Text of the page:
Alan D. Feller, Esq.
Reverse Mortgages and Home Equity Issues For Seniors
Problems arise when cash flow does not match or exceed expenses. For seniors, relying on Social Security and a small pension to fund their lifestyles in New York is a tall order. Add in the costs of home ownership then the risk of outliving one’s money is real. If savings and investment accounts are insufficient then other available resources may need to be tapped. For those seniors fortunate enough to own a home that has increased in value over decades there is some hope.
The equity value of a home (usually computed as the market value subtracted by any outstanding loan obligations attached to the property) can be partially converted to money without a sale through Home Equity Lines Of Credit (HELOC) or Reverse Mortgages. Both are specialized loans with advantages and disadvantages depending on the borrower.
Eligibility for HELOC loans still depend on the borrower’s work and credit history. Reverse Mortgages are tied to the property itself, if the borrower is over 62 and the home is their primary residence. A major difference between the loan options is that HELOC loans are paid back with interest-only payments for the first 10 years and principal with interest for the remaining years. Since Reverse Mortgages are not usually paid back until the borrower dies or the house is no longer their primary residence the interest is added to the principal. Reverse Mortgages also tend to have higher interest rates than HELOCs.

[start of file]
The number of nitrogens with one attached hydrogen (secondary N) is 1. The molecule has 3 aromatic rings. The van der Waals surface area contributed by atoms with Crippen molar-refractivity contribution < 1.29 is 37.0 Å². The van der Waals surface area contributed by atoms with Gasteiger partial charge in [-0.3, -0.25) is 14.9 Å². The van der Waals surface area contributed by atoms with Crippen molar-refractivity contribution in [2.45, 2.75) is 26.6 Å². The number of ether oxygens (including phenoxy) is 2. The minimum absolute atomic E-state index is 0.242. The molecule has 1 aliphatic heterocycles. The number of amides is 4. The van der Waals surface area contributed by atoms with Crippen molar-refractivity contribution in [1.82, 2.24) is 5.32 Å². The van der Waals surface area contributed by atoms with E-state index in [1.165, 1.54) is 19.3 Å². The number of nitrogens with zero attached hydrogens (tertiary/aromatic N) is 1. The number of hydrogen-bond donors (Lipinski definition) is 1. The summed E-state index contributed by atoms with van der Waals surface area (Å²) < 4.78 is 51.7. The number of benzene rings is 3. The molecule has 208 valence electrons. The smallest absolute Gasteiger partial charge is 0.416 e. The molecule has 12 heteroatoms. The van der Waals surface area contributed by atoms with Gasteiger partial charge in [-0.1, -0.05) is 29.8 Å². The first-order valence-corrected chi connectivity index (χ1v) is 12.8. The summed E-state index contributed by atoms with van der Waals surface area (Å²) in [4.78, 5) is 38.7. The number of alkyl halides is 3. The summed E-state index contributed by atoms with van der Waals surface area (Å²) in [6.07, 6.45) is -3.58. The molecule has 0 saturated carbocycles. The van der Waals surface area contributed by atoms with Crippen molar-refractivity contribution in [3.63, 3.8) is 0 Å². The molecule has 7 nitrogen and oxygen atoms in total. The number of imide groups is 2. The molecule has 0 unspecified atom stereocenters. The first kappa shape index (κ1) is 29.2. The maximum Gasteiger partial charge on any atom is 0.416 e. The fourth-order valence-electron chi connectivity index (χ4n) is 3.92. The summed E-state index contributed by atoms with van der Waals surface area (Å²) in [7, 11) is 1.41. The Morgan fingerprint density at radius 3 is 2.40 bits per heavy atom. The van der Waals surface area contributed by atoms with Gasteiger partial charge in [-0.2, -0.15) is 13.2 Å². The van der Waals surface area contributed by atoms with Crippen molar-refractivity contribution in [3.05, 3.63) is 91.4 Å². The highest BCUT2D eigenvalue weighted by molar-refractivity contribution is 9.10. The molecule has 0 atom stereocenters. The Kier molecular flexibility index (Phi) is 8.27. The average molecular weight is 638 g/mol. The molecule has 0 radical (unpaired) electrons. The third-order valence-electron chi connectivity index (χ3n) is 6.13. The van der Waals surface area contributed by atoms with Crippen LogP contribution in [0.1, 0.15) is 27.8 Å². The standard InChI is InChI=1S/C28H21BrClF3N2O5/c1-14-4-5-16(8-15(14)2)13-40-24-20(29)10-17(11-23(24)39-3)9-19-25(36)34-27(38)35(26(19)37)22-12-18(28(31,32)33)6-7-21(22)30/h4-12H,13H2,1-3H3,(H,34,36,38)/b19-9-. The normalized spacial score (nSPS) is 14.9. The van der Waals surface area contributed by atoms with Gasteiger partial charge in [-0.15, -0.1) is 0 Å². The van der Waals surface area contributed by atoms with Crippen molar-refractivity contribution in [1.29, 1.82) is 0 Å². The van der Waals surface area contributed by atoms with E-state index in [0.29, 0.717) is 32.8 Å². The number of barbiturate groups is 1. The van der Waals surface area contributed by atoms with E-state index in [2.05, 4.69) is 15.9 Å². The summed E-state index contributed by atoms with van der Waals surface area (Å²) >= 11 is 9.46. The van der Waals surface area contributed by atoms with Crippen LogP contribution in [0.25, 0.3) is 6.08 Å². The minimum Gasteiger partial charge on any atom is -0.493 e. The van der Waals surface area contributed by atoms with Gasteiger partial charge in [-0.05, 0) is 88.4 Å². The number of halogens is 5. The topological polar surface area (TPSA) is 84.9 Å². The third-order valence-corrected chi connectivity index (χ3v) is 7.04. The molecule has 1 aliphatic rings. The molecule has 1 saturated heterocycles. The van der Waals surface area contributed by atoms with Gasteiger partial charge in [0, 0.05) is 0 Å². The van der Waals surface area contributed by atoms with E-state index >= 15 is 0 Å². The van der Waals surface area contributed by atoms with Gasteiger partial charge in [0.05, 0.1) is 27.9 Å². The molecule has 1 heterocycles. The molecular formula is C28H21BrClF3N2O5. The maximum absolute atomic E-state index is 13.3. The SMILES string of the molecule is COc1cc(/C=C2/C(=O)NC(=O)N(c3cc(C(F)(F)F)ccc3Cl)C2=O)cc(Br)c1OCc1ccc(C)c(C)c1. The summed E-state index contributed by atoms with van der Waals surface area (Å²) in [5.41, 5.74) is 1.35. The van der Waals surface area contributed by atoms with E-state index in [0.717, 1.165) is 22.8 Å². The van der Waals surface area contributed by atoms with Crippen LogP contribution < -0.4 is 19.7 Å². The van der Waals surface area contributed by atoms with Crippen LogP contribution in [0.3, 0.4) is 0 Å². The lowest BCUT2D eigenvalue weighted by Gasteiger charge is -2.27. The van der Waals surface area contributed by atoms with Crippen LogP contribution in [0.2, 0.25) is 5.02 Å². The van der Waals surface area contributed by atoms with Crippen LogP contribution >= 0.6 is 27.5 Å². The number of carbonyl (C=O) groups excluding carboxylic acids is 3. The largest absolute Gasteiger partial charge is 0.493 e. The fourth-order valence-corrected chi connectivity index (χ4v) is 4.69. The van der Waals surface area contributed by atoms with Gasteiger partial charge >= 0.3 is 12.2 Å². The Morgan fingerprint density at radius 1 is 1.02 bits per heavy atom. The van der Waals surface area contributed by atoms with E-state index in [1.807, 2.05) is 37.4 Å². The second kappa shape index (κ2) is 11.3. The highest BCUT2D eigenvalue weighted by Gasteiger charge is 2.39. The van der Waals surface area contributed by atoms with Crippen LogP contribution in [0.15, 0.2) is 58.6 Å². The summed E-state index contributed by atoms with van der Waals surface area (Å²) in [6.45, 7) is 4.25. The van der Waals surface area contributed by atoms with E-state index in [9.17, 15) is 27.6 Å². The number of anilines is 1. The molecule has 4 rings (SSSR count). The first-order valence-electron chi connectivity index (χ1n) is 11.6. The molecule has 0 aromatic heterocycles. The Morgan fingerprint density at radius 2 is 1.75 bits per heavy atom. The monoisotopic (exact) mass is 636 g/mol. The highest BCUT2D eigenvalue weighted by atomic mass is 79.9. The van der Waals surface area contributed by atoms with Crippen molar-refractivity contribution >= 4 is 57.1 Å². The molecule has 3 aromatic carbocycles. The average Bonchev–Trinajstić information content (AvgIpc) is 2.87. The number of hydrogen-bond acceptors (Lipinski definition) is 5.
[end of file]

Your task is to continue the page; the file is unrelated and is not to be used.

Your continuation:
Reverse Mortgages can unlock a larger percentage of available home equity (up to 80% but usually less), but with the higher interest rates the odds of having substantial equity left over for heirs is limited. Also, while non-applying spouses may continue to reside in the reversed mortgaged property after the borrower dies, other living arrangements may not be honored.
For the senior who has limited available resources the type of loan will really depend on their actual circumstances. Listing expenses that are owed, calculating how much income is coming in and anticipating future expenditures and emergencies are intelligent steps to consider before deciding on a loan option. Reverse Mortgages have more value if there is very limited cash flow and very limited savings. Reverse Mortgage loans can be annuitized, provide cash flow and if structured correctly will not be considered income for Medicaid purposes.
HELOCs fit better with seniors who have slightly better cash flow (higher Social Security and pension payments) but may have smaller savings or investment portfolios. The line of credit can be used to pay for home repairs or other unanticipated expenses, as well as lifestyle purchases.
Owning a home in New York is expensive. The upkeep and the property taxes (even with the STAR Program) can put a strain on a senior’s finances. Creating financial flexibility with the use of a HELOC or Reverse Mortgage may allow a senior to remain in their home longer, avoid downsizing and provide some measure of security. Talk to the professionals at Sloan and Feller today to discuss home equity issues and estate planning.